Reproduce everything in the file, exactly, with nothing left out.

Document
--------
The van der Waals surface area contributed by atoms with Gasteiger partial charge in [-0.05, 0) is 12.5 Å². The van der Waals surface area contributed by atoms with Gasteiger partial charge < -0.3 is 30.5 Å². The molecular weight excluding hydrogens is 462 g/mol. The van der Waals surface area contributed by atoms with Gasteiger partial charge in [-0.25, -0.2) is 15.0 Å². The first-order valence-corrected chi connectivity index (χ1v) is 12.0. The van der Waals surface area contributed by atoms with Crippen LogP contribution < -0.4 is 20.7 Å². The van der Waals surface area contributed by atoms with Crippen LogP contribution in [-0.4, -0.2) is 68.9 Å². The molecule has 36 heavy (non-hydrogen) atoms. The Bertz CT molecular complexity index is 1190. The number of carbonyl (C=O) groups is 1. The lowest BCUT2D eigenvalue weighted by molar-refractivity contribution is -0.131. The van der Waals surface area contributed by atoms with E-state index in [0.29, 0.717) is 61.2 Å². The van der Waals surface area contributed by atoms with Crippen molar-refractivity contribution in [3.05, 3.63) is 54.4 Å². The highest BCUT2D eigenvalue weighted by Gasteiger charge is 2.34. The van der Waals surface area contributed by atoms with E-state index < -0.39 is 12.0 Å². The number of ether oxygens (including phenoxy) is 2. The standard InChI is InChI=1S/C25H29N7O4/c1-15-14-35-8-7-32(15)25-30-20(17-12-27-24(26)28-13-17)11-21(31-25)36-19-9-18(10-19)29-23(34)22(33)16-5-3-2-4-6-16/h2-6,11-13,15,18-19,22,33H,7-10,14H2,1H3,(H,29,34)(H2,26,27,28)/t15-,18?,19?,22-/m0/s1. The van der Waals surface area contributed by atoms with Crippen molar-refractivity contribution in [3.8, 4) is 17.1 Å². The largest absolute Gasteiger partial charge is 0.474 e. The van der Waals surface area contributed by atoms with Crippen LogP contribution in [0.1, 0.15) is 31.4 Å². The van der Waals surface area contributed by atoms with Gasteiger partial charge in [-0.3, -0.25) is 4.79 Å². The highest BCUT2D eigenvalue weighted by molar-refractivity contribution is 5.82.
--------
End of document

The van der Waals surface area contributed by atoms with Gasteiger partial charge in [-0.05, 0) is 12.5 Å². The van der Waals surface area contributed by atoms with Gasteiger partial charge < -0.3 is 30.5 Å². The molecular weight excluding hydrogens is 462 g/mol. The van der Waals surface area contributed by atoms with Gasteiger partial charge in [-0.25, -0.2) is 15.0 Å². The first-order valence-corrected chi connectivity index (χ1v) is 12.0. The van der Waals surface area contributed by atoms with Crippen LogP contribution < -0.4 is 20.7 Å². The van der Waals surface area contributed by atoms with Crippen LogP contribution in [-0.4, -0.2) is 68.9 Å². The molecule has 36 heavy (non-hydrogen) atoms. The Bertz CT molecular complexity index is 1190. The number of carbonyl (C=O) groups is 1. The lowest BCUT2D eigenvalue weighted by molar-refractivity contribution is -0.131. The van der Waals surface area contributed by atoms with E-state index in [0.29, 0.717) is 61.2 Å². The van der Waals surface area contributed by atoms with Crippen molar-refractivity contribution in [3.05, 3.63) is 54.4 Å². The highest BCUT2D eigenvalue weighted by Gasteiger charge is 2.34. The van der Waals surface area contributed by atoms with E-state index < -0.39 is 12.0 Å². The number of ether oxygens (including phenoxy) is 2. The standard InChI is InChI=1S/C25H29N7O4/c1-15-14-35-8-7-32(15)25-30-20(17-12-27-24(26)28-13-17)11-21(31-25)36-19-9-18(10-19)29-23(34)22(33)16-5-3-2-4-6-16/h2-6,11-13,15,18-19,22,33H,7-10,14H2,1H3,(H,29,34)(H2,26,27,28)/t15-,18?,19?,22-/m0/s1. The van der Waals surface area contributed by atoms with Crippen molar-refractivity contribution in [3.8, 4) is 17.1 Å². The largest absolute Gasteiger partial charge is 0.474 e. The van der Waals surface area contributed by atoms with Crippen LogP contribution in [0.1, 0.15) is 31.4 Å². The van der Waals surface area contributed by atoms with Gasteiger partial charge in [-0.3, -0.25) is 4.79 Å². The highest BCUT2D eigenvalue weighted by molar-refractivity contribution is 5.82.